History of Boomerangs

On this page is some information on history of boomerangs.

Most people in the world associate boomerangs with Australian Aboriginal People.


It is true that it has been one of the most important tools and weapons for Australian indigenous people, however boomerangs were not only used in Australia.
Aborigine with a Boomerang, c.1860s
Poster by AllPosters. Click on thumbnail to buy

The Oldest History of Boomerangs
While the oldest boomerangs used by Australian Aboriginal People are about 10,000 years old, similar items of older age have been found on many other continents like in Europe, northern Africa, America and Asia. Firstly, there are many different kinds of boomerangs. Not nearly all boomerangs are the recreational toys that Aboriginal people in Australia today teach tourists how to throw – they are the classic “boomerangs that come back”. There are however many boomerangs that won’t come back, and they were never meant to! This is because they were made for different purposes. Hunting boomerangs are the largest ones, they can be up to two metres long, and they are way too heavy to ever come back. They were thrown at kangaroos and emus to cut their legs or necks, and it would not have been practical in the hunting action to waste time waiting for the boomerang to come back.

Vice Presidential Candidate Henry A. Wallace, Throwing a Boomerang in a Field
Poster by AllPosters. Click on thumbnail to buy

The Returning Boomerangs
Other, smaller boomerangs were also used as battle clubs, musical instruments and even fire starters. How the returning boomerang was first invented is not very well known, but it has been suggested that it could have developed from the flattened throwing stick that was used by Australian indigenous people, and also some other indigenous cultures around the world. It may have been that some sticks that were more bent, showed a turning flight path, and the indigenous people finally worked out the exact angle that was needed for the boomerang to come back to the thrower. A hunting boomerang however is much more difficult to make, and it has to be much more exactly balanced. Apart from Australian indigenous people, hunting boomerangs are known to have been used by Egyptians, Native Americans and people from southern India.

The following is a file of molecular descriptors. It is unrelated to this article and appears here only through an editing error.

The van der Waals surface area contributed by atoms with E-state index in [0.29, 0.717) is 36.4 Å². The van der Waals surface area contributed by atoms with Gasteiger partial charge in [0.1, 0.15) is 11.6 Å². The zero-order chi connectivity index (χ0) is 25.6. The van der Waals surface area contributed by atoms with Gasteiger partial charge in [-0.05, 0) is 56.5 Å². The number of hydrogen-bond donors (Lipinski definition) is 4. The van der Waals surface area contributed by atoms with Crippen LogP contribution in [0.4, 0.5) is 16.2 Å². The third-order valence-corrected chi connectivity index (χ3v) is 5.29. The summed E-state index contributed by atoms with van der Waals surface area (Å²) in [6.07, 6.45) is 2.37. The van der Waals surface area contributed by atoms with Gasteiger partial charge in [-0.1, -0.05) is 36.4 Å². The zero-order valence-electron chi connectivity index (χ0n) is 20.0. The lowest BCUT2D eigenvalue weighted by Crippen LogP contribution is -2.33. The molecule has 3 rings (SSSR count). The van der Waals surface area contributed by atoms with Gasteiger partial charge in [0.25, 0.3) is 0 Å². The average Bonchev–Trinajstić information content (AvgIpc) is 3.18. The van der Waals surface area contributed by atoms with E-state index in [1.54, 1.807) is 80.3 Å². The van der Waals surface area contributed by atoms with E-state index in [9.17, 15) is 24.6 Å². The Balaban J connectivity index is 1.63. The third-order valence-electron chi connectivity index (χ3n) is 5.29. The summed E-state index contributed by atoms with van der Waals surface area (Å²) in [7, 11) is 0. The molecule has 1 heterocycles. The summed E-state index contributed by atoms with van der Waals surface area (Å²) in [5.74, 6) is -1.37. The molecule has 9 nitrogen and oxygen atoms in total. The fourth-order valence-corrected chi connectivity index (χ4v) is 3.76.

Vice Presidential Candidate Henry A. Wallace, Throwing a Boomerang in a Field
Poster by AllPosters. Click on thumbnail to buy

Australian History of Boomerangs
Not all Australian Aboriginal People used boomerangs however. Many tribes in Northern Territory, Tasmania, South Australia, and northern parts of Western Australia and Queensland didn’t use returning boomerangs. About 60% of Australian indigenous people used both returning and non-returning boomerangs. About 10% used only non-returning ones, and 30% used none at all. Both returning and non-returning boomerangs have however mostly been associated with Australia, perhaps because they were very well suited to Australian open landscape and hunting the upright standing animals like emus and kangaroos, so they may have been more important weapons in Australia than elsewhere. The word “boomerang” is believed to come from Australian Aboriginal language, from tribes that lived south of Sydney in New South Wales.










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